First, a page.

The gun was fed by a canvas belt into which ammunition was inserted. The belt for the original could hold 333 rounds. Its ends were linked together, allowing a continuous stream of fire.

Soviet machine gun positions at Pavlovsk near Leningrad, Russia, 21 January 1944. Photo: RIAN / Boris Kudoyarov / 764 / CC-BY-SA 3.0

Water Cooling

With such a high rate of fire, over-heating could put a severe strain on the gun. A water jacket around the barrel kept it from over-heating, another innovation which became standard in the guns that followed.

Perfect from the Start

Maxim and his machine operators were incredibly talented. Due to his design work and their manufacturing, the Maxim functioned flawlessly from its first trials onward.

Entering Service

The British were quick to seize upon the potential of Maxim’s weapon. Their first production model, manufactured by Vickers, entered service with the army in 1891.

British Vickers machine gun crew during the Battle of Menin Road Ridge, World War I.

A Powerful Colonial Weapon

Faced with less well-equipped enemies, the Maxim gun was devastatingly formidable. Britain and other powerful countries used it to highly destructive effect in their colonial wars, mowing down enemies who sometimes did not even carry guns. During the Matabele War of 1893-4, fifty British infantrymen with four Maxim guns held off 5,000 Matabele in a 90-minute engagement, killing 3,000 of their attackers.

Not a Battle, But an Execution

One of the first significant colonial uses of the Maxim gun was during the Battle of Omdurman on September 2, 1898. British forces faced a vastly larger force of Sudanese Mahdists, but the British had six Maxim guns.

As the Mahdists jogged toward the British lines, the Maxim guns opened fire alongside the infantry. Hardly a single Mahdist got within a quarter of a mile of their enemies. 11,000 Sudanese died, almost all killed by the Maxim guns. The British and their Egyptian allies lost only 48 men.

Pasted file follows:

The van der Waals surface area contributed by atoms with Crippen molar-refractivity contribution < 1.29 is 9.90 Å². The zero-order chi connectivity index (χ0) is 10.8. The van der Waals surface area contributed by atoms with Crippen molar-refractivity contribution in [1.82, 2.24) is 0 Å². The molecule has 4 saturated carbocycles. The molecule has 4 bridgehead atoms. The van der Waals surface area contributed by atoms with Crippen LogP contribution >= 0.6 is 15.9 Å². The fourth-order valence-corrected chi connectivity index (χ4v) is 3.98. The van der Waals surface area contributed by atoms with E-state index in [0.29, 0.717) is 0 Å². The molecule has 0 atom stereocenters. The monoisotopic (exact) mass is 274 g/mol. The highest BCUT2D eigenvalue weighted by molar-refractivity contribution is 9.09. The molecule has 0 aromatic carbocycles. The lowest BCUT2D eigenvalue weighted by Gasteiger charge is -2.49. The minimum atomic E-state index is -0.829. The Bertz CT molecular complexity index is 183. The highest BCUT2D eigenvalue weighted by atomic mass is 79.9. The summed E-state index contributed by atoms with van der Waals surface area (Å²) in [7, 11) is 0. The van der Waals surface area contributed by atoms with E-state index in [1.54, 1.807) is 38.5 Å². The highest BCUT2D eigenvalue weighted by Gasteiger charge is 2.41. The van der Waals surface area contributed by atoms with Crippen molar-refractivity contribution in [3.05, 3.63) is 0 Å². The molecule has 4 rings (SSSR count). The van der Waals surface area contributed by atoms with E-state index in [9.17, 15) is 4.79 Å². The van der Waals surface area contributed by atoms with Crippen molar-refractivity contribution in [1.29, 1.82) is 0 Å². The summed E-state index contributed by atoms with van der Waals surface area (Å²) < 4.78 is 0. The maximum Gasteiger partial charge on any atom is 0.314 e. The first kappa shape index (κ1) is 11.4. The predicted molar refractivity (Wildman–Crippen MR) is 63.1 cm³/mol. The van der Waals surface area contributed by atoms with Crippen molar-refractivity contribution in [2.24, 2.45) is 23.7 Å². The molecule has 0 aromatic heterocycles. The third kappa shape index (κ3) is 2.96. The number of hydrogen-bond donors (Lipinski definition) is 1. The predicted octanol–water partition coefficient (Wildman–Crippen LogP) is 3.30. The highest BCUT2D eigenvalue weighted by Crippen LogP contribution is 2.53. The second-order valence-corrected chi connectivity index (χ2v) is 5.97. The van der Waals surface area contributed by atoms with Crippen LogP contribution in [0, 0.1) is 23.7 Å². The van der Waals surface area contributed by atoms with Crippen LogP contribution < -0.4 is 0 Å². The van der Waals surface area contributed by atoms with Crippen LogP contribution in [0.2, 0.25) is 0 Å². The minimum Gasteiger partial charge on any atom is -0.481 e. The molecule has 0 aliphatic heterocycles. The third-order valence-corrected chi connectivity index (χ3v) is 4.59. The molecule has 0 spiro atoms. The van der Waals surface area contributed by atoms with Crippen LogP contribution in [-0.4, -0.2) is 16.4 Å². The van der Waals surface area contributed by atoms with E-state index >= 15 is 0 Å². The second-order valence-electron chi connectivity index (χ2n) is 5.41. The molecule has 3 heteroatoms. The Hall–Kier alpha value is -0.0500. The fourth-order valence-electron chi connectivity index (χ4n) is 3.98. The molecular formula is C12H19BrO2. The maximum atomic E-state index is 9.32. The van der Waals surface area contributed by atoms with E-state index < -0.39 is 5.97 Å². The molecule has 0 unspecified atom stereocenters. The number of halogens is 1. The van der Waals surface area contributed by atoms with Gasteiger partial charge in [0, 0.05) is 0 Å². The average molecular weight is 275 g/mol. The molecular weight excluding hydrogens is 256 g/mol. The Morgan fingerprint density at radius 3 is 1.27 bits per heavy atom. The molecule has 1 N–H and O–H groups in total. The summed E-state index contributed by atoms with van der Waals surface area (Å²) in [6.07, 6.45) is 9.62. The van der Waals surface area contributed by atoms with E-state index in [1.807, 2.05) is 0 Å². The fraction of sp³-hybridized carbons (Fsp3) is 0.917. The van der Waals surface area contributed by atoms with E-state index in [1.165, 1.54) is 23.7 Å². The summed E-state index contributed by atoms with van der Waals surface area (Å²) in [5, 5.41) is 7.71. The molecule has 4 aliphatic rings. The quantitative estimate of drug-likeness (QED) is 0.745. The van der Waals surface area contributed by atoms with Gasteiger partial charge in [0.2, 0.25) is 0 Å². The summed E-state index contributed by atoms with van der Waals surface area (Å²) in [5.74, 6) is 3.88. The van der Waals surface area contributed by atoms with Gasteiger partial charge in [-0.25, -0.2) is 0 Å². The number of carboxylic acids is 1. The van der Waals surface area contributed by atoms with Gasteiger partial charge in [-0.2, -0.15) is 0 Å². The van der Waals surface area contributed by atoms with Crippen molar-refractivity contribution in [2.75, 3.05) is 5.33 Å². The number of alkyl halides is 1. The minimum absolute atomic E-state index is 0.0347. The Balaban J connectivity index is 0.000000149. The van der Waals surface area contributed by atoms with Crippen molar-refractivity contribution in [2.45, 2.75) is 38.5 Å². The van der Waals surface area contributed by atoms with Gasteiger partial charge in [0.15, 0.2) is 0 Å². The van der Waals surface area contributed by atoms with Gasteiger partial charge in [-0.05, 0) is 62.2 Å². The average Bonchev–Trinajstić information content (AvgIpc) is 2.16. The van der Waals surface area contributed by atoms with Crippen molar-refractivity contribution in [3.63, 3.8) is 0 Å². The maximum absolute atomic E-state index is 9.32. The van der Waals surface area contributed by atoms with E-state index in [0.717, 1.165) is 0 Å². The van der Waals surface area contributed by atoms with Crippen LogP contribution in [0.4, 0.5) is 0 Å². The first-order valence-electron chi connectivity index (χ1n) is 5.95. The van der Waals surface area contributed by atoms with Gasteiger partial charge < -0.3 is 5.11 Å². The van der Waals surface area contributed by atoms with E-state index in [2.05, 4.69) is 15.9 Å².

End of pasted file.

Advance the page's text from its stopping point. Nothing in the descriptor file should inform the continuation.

“It was not a battle,” one eye-witness wrote, “but an execution.”

Russo-Japanese Action

The Maxim’s first use against an equally modern army came during the Russo-Japanese War of 1904-5. The Russians fielded Maxim guns, while the Japanese used the Hotchkiss, a machine-gun first brought into production by the French.

Red Army soldiers with a Maxim machine gun, c. 1930.

A Static Weapon

The Maxim was heavy, especially when filled with water and accompanied by its ammunition. As a result, it was usually deployed from static positions. It could provide covering fire during an attack or be used for defense, shooting from within a fortification.

Separating the Gun from the Carriage

One of the early lessons learned by Maxim operators was that they were better off separating the weapon from the wheeled carriage used to transport it. The gun could be settled on a stable position low to the ground, where it would be less obvious to enemies and where they could find cover. Meanwhile, the carriage would continue to draw enemy fire.

One of History’s Most Destructive Weapons

The British, Germans, and Russians all fielded guns based on the Maxim in WWI. Added together, Maxim-based guns have probably killed more people than any other gun in history.

William Weir (2006), 50 Weapons that Changed Warfare